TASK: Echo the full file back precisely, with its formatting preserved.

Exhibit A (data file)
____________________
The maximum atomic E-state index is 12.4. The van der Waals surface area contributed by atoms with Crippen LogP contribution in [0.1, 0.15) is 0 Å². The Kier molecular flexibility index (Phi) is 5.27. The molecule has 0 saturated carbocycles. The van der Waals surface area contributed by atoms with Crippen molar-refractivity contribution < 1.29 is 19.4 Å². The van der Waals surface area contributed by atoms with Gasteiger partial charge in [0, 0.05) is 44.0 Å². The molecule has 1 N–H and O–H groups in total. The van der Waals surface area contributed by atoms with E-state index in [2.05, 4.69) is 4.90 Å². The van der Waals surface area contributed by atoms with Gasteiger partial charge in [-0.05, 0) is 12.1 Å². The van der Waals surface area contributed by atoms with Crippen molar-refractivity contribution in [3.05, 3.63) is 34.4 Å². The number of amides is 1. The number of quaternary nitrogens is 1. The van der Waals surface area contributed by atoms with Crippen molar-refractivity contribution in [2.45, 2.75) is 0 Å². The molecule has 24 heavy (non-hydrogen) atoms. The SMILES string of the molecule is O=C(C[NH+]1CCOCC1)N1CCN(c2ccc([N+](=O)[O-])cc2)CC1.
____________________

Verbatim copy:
The maximum atomic E-state index is 12.4. The van der Waals surface area contributed by atoms with Crippen LogP contribution in [0.1, 0.15) is 0 Å². The Kier molecular flexibility index (Phi) is 5.27. The molecule has 0 saturated carbocycles. The van der Waals surface area contributed by atoms with Crippen molar-refractivity contribution < 1.29 is 19.4 Å². The van der Waals surface area contributed by atoms with Gasteiger partial charge in [0, 0.05) is 44.0 Å². The molecule has 1 N–H and O–H groups in total. The van der Waals surface area contributed by atoms with E-state index in [2.05, 4.69) is 4.90 Å². The van der Waals surface area contributed by atoms with Gasteiger partial charge in [-0.05, 0) is 12.1 Å². The van der Waals surface area contributed by atoms with Crippen molar-refractivity contribution in [3.05, 3.63) is 34.4 Å². The number of amides is 1. The number of quaternary nitrogens is 1. The van der Waals surface area contributed by atoms with Crippen molar-refractivity contribution in [2.45, 2.75) is 0 Å². The molecule has 24 heavy (non-hydrogen) atoms. The SMILES string of the molecule is O=C(C[NH+]1CCOCC1)N1CCN(c2ccc([N+](=O)[O-])cc2)CC1.